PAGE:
What to Know
- Four more cases of the new coronavirus were reported in New Jersey Tuesday, including two in Burlington County.
- A man from Bergen County who died Tuesday is the first person in the state to die after testing positive for the new coronavirus.
- Gov. Phil Murphy has declared a state of emergency in New Jersey.
Four additional cases of the new coronavirus were reported in New Jersey Tuesday, including two in Burlington County in the Philadelphia suburbs.
The Burlington County residents are a 62-year-old man and his 60-year-old wife with a history of travel to Italy. They have been isolated at their home with a mild illness since March 4. Officials said the man also became ill on March 4 and saw a doctor that same day.
The New Jersey Health Department was notified of test results for the couple and those results are awaiting confirmation from the Centers for Disease Control.
Officials also announced a man in Bergen County who was among the newly diagnosed died in a Hackensack hospital Tuesday.
The fourth case was also in Bergen County, in North Jersey. The new cases bring the state's total number of positive tests for coronavirus to 15.
In the Philadelphia area, one case had previously been reported in Camden County. Including the new Burlington cases, there are three cases in the New Jersey counties closest to Philadelphia.
The man who died in Bergen County was 69 and had a history of health problems, including diabetes, high blood pressure and emphysema. He had not traveled out of the country, but he did go back and forth from New York, state Department of Health Commissioner Judith Persichilli said in a Tuesday press conference.
After falling ill with a fever and a cough, the man saw his primary care physician, who treated him with Tamiflu and antibiotics. But his condition didn't improve, and he was hospitalized.
He was tested for the new coronavirus on Saturday, the day after he was hospitalized, and the hospital took the necessary precautions. After two cardiac arrests, the man died Tuesday morning.
More on Coronavirus in Our Area
Lt. Governor Sheila Oliver said Tuesday that state leaders expected the virus to spread and was prepared to help residents.
“We have been focused on the inevitability that coronavirus cases would be reported in our state since the Governor convened the coronavirus task force on February third," Oliver said. “We have put sound protocols in place across all levels of government and through our partnerships with both our health care systems and our federal partners.
"We have been in front of this throughout the weeks of preparations and, as the governor said yesterday, the emergency declaration means we will stay in front of it.”
She said New Jersey residents were key to the emergency response.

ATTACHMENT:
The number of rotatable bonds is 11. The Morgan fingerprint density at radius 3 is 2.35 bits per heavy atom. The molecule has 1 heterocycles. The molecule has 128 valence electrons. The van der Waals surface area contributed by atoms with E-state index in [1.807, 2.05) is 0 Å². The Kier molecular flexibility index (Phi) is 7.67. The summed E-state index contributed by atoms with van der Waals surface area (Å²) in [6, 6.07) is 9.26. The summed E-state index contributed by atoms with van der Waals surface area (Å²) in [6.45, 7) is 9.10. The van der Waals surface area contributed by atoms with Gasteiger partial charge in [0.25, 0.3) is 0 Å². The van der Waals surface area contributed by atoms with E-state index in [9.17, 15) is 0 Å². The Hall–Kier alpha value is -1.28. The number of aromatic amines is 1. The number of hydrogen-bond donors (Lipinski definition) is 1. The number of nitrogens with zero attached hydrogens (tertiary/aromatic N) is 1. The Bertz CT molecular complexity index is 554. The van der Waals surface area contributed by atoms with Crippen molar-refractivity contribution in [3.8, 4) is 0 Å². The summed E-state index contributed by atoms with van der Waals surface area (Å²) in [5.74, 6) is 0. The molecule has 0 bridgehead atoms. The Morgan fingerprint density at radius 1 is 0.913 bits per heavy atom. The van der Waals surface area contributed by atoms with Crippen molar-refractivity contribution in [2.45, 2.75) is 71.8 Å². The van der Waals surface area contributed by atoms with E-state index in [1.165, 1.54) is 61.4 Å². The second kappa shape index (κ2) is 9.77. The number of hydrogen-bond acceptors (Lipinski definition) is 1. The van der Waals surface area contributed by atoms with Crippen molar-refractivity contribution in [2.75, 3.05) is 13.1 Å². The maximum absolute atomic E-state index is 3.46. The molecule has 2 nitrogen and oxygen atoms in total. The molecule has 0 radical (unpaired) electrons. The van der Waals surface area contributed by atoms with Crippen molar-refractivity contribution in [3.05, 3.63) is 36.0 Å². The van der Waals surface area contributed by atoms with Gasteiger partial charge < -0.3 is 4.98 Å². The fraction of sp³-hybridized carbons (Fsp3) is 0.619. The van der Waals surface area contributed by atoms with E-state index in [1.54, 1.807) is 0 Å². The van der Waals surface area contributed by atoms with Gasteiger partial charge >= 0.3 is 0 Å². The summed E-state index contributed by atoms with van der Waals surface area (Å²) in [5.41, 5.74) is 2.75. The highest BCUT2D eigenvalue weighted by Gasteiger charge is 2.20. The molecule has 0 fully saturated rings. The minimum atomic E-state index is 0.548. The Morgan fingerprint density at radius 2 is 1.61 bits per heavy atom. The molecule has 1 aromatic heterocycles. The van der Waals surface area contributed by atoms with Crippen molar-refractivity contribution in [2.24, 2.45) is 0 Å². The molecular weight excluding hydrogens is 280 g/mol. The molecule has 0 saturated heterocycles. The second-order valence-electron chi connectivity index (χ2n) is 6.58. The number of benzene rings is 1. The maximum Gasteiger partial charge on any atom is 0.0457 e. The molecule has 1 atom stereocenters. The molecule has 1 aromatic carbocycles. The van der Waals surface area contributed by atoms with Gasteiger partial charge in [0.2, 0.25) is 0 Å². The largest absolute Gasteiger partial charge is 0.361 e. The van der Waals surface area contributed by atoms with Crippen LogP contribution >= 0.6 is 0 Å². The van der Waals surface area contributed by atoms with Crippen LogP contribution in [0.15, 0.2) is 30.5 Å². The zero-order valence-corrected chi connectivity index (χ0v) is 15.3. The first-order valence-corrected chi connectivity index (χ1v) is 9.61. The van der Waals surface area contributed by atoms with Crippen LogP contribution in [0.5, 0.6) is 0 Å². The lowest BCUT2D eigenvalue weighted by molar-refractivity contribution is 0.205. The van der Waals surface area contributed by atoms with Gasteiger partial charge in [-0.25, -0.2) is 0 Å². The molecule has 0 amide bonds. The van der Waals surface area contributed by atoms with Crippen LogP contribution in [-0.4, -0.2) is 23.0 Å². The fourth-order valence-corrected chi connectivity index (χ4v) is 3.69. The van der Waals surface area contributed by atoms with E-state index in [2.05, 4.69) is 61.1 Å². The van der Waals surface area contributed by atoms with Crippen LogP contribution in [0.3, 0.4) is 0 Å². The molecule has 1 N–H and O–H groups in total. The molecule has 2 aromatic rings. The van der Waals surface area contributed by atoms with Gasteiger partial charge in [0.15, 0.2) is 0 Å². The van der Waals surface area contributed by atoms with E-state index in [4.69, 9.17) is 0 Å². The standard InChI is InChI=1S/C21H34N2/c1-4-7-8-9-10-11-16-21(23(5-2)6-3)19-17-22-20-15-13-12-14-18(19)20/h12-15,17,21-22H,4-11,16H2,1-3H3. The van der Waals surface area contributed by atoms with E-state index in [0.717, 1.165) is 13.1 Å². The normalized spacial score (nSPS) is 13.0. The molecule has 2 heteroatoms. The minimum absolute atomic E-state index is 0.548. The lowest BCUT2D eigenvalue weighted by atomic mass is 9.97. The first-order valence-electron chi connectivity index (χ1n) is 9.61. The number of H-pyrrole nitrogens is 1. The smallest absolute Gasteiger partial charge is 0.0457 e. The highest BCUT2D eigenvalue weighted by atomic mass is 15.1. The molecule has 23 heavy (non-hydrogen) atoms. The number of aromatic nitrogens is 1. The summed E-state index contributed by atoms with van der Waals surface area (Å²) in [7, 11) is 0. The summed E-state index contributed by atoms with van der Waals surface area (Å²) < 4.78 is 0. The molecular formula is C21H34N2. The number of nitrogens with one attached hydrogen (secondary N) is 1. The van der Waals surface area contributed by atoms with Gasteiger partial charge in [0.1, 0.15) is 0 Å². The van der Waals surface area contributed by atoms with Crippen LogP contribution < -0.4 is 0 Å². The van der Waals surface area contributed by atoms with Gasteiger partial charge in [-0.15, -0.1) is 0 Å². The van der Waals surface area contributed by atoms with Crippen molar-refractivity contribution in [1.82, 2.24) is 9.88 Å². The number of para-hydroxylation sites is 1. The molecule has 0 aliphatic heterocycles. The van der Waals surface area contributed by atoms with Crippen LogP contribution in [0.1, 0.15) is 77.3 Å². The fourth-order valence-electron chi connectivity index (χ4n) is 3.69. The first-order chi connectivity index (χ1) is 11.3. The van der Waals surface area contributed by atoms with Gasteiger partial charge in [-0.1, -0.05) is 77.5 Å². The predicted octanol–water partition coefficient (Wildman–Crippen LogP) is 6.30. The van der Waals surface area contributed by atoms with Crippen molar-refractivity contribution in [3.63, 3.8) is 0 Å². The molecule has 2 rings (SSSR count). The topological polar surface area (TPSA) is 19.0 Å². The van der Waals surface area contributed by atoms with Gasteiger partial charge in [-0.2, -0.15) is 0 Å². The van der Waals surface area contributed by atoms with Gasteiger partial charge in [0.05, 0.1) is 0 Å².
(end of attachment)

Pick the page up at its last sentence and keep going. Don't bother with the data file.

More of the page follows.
“Our residents play a big role in our response and mitigation efforts, and we encourage them to continue doing their part," Oliver said. "We are going to get through this together in New Jersey.”
Meanwhile, New Jersey Gov. Phil Murphy said Tuesday the state will waive fees for COVID-19 testing for more than 2 million residents on certain health plans.
The waivers apply to residents with health insurance through their jobs with the state and public schools, as well as to those using the state's social safety net programs.
Murphy also urged the state's other health carriers covering people who get insurance through their jobs to follow suit. The state's biggest insurer, Horizon Blue Cross Blue Shield, has already said it would waive costs for medically necessary coronavirus tests.
Just over half of the state's residents have insurance through their employers, according to Jerrel Harvey, a spokesman for the governor.
Murphy declared a state of emergency for New Jersey on Monday.
The state of emergency and public health emergency was declared across all 21 counties in New Jersey, allowing state agencies and departments to use state resources to help affected communities respond to and recover from new coronavirus cases.
“The State of New Jersey is committed to deploying every available resource, across all levels of government, to help respond to the spread of COVID-19 and keep our residents informed,” Governor Murphy said. “My Administration will continue to work closely with our federal partners to ensure that local health agencies on the front lines of the state’s response are equipped with the resources needed to further prepare our health care system for a broader spread of COVID-19.”
“That fact that we're continuing to see additional cases is concerning, but it's not unexpected,'' Health Commissioner Persichilli said.
Officials said Monday they would begin to hold daily briefings on the virus as it begins to affect more residents.
Princeton University said it was restricting large gatherings and urging students to take classes online.
COVID-19 is spread mainly from person-to-person when droplets from an infected person who coughs or sneezes land on someone else’s nose or mouth or enter their lungs, according to the CDC. It can also be spread when someone touches their own mouth, nose and possibly eyes after coming into contact with a surface that has the virus on it.
To prevent the spread of the virus, the CDC recommends frequently washing hands with soap and water for at least 20 seconds – or using an alcohol-based hand sanitizer with at least 60% alcohol – wiping down dirty surfaces and using the inside of the elbow to cover a cough or sneeze.
For most people, the new coronavirus causes only mild or moderate symptoms, such as fever and cough. For some, especially older adults and people with existing health problems, it can cause more severe illness, including pneumonia.